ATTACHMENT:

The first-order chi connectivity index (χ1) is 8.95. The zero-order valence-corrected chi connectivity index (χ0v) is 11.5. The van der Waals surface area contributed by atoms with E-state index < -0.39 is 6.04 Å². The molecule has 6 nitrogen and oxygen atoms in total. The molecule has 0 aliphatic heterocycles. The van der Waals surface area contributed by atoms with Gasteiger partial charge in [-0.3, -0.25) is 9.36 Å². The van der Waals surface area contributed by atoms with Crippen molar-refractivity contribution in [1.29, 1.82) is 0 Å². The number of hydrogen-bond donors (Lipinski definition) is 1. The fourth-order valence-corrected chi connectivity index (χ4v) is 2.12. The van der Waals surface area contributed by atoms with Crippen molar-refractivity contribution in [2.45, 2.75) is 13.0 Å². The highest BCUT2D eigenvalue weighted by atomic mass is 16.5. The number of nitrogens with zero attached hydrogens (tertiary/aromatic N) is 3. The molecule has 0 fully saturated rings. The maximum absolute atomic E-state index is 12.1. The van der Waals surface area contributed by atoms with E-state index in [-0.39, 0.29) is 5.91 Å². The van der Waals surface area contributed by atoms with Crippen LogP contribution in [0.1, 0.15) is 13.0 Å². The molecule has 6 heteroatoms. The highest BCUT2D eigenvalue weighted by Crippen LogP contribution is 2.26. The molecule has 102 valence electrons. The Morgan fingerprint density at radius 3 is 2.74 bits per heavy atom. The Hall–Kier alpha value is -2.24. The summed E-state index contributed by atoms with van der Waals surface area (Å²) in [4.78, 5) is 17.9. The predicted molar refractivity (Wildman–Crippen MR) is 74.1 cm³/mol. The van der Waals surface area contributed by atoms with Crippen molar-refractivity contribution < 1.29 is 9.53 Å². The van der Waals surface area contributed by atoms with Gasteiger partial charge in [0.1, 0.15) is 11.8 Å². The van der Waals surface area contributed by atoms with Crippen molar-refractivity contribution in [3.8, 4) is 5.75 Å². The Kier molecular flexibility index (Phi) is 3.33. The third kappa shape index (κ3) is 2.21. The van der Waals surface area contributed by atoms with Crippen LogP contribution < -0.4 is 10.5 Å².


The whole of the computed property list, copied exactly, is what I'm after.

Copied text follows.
The first-order chi connectivity index (χ1) is 8.95. The zero-order valence-corrected chi connectivity index (χ0v) is 11.5. The van der Waals surface area contributed by atoms with E-state index < -0.39 is 6.04 Å². The molecule has 6 nitrogen and oxygen atoms in total. The molecule has 0 aliphatic heterocycles. The van der Waals surface area contributed by atoms with Gasteiger partial charge in [-0.3, -0.25) is 9.36 Å². The van der Waals surface area contributed by atoms with Crippen molar-refractivity contribution in [1.29, 1.82) is 0 Å². The number of hydrogen-bond donors (Lipinski definition) is 1. The fourth-order valence-corrected chi connectivity index (χ4v) is 2.12. The van der Waals surface area contributed by atoms with Crippen molar-refractivity contribution in [2.45, 2.75) is 13.0 Å². The highest BCUT2D eigenvalue weighted by atomic mass is 16.5. The number of nitrogens with zero attached hydrogens (tertiary/aromatic N) is 3. The molecule has 0 fully saturated rings. The maximum absolute atomic E-state index is 12.1. The van der Waals surface area contributed by atoms with E-state index in [-0.39, 0.29) is 5.91 Å². The van der Waals surface area contributed by atoms with Crippen LogP contribution in [0.1, 0.15) is 13.0 Å². The molecule has 6 heteroatoms. The highest BCUT2D eigenvalue weighted by Crippen LogP contribution is 2.26. The molecule has 102 valence electrons. The Morgan fingerprint density at radius 3 is 2.74 bits per heavy atom. The Hall–Kier alpha value is -2.24. The summed E-state index contributed by atoms with van der Waals surface area (Å²) in [4.78, 5) is 17.9. The predicted molar refractivity (Wildman–Crippen MR) is 74.1 cm³/mol. The van der Waals surface area contributed by atoms with Crippen molar-refractivity contribution < 1.29 is 9.53 Å². The van der Waals surface area contributed by atoms with Gasteiger partial charge in [0.1, 0.15) is 11.8 Å². The van der Waals surface area contributed by atoms with Crippen molar-refractivity contribution in [3.8, 4) is 5.75 Å². The Kier molecular flexibility index (Phi) is 3.33. The third kappa shape index (κ3) is 2.21. The van der Waals surface area contributed by atoms with Crippen LogP contribution < -0.4 is 10.5 Å².